[R-sig-ME] single argument anova for GLMMs (really, glmer, or dispersion?)
A.Robinson at ms.unimelb.edu.au
Sat Dec 13 22:14:16 CET 2008
On Sat, Dec 13, 2008 at 12:00:07PM -0500, Ben Bolker wrote:
> > I think that this is fair enough and well put, John, but I'm going to
> > push back in the other direction with a hypothetical example. Let's
> > say that you have your over-dispersed count data. What do you lose if
> > you simply take some convenient and credible transformation of the
> > response variable and then use lme, paying close attention to your
> > conditional distribution plots?
> Besides the aesthetic preference for fully specified models etc.
> (although there's also the danger of forgetting that "all models
> are wrong etc." and believing the model too much), the most common
> reason in ecological contexts for not being able to get away with
> transformation is that the data are zero-rich (someone mentioned
> zero-inflated/hurdle models earlier in this discussion, which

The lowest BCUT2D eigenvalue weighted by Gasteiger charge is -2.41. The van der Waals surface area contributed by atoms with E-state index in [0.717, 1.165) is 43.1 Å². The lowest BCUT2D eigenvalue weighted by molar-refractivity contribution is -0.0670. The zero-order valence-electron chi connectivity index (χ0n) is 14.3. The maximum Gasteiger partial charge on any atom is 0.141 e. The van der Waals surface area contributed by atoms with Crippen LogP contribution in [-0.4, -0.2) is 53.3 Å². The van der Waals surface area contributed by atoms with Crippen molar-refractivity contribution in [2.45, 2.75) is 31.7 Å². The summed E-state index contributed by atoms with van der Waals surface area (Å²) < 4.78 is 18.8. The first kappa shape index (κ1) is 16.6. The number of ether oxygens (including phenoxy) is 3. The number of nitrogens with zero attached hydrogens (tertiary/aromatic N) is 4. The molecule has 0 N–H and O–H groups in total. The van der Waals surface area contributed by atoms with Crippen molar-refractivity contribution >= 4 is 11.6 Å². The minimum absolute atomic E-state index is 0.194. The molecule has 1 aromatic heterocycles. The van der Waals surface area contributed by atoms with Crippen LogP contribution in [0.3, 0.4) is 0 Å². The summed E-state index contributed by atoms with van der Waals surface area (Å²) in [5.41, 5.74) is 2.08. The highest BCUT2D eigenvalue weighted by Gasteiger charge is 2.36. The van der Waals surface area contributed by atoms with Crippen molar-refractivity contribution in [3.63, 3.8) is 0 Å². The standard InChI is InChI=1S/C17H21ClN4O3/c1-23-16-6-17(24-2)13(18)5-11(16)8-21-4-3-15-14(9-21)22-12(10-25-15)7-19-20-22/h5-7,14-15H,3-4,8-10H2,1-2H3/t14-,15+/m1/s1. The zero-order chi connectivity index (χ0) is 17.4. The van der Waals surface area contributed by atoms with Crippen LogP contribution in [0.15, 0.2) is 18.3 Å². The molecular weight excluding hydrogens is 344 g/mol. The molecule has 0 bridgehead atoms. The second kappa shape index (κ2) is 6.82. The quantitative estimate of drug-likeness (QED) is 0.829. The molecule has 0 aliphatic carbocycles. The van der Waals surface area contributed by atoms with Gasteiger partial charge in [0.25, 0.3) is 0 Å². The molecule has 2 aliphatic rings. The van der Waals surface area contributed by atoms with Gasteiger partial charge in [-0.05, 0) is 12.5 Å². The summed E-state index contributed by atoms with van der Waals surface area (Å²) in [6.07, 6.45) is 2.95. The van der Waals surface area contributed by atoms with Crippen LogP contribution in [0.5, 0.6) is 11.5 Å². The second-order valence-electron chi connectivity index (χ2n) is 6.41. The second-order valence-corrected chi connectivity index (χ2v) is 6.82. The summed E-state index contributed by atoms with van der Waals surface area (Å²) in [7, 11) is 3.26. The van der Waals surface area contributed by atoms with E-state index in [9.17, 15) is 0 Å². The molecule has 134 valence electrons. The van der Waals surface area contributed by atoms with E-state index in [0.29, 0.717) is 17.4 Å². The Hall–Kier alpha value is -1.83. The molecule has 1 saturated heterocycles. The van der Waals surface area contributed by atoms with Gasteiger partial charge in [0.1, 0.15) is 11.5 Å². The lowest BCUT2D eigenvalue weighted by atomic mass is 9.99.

> basically amounts to modeling presence/absence [either of
> "structural" zeros or of all zero values] and conditional
> density separately). There's nothing you can do to transform
> a spike in the data (at zero or elsewhere) into anything
> other than a spike ...
Yes indeed :), you are correct. But, that's a problem that bedevils
glms too. I was more thinking along the lines: when would it be
inadvisable to use a transformation and explicit variance model
instead of a glm?
Department of Mathematics and Statistics Tel: +61-3-8344-6410
University of Melbourne, VIC 3010 Australia Fax: +61-3-8344-4599
More information about the R-sig-mixed-models